So Jesus is going to ask you whether or not you truly want to live a life of discipleship. And he’s going to essentially say the same thing four ways. And he’s going to continue to pound the same nail over and over and over and over, and here it is. That nail is this: If you are a disciple, do not quit. Do not quit. We live in a world filled with quitters. If it gets hard, quit. If it gets hard, it must not be God’s will. If it costs you something, then quitting is acceptable. People quit on God, they quit on their marriages, they quit on their children. Some of you continually look for the path of least resistance. “It’s hard, I need to find another way.” Everything that matters is hard. Everything that matters is costly. Everything that matters will hurt. And Jesus says, “Do not quit.”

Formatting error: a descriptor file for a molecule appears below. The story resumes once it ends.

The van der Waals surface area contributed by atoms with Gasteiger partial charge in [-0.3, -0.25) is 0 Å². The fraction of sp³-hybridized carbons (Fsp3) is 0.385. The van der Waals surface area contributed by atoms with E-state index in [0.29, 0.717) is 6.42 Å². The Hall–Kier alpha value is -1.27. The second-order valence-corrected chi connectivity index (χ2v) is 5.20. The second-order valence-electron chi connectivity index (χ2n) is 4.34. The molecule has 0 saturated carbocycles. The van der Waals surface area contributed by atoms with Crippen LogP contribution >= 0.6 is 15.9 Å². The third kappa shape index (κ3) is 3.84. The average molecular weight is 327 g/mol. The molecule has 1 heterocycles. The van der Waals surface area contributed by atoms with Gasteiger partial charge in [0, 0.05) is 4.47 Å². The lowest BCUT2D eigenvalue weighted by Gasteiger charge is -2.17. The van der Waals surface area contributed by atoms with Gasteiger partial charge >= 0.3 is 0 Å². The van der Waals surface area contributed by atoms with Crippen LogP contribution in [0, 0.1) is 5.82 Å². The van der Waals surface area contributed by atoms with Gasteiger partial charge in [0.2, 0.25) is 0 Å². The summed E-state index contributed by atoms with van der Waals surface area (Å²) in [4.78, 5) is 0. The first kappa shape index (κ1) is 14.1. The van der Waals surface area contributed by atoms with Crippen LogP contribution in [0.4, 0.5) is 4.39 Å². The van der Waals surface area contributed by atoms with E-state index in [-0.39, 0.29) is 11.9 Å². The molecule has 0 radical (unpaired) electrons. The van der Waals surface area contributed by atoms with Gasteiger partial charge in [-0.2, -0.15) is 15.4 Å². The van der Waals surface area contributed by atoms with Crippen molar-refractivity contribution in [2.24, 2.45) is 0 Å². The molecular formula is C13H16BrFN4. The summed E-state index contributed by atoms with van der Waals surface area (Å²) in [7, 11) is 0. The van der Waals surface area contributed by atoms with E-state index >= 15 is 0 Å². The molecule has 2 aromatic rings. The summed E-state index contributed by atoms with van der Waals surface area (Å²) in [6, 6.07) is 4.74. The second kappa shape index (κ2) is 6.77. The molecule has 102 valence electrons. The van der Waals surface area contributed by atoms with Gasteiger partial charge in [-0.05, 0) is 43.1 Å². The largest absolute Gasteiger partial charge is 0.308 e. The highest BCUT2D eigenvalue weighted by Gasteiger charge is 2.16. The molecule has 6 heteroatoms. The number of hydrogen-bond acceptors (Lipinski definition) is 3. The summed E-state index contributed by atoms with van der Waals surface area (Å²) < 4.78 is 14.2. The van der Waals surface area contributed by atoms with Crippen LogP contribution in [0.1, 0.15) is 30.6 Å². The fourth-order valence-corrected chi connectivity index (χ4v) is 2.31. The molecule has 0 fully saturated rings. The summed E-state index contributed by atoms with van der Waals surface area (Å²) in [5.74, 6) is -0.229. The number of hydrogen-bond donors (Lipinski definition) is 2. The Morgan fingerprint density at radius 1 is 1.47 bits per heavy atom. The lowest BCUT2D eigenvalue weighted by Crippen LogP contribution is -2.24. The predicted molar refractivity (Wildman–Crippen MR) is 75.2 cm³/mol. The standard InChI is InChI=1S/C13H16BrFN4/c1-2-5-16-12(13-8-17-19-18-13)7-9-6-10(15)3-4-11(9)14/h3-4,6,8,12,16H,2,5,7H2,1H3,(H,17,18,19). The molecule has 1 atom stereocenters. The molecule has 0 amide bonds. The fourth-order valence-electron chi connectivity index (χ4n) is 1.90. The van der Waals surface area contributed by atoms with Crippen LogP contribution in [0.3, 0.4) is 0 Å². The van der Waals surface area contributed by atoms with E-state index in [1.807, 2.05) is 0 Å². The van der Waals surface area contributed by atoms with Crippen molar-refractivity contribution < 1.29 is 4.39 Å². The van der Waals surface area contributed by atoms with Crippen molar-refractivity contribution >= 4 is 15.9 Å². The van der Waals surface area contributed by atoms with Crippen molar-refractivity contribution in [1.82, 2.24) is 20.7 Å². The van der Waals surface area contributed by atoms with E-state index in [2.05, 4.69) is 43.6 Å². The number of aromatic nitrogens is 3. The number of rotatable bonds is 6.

DO NOT QUIT
Here’s how he says it. We read in Luke 14:25–27, “Now great crowds accompanied him, and he turned and said to them, ‘If anyone comes to me and does not hate his own father and mother and wife and children and brothers and sisters, yes, and, even his own life, he cannot be my disciple. Whoever does not bear his own cross and come after me cannot be my disciple.’”
No one teaches about love as much and as well as Jesus. No one demonstrates love like Jesus. And here Jesus uses the word “hate.” And he tells us that to be devoted to him means we must hate our mother, our father, our brothers, our sisters, our own children, and our own life.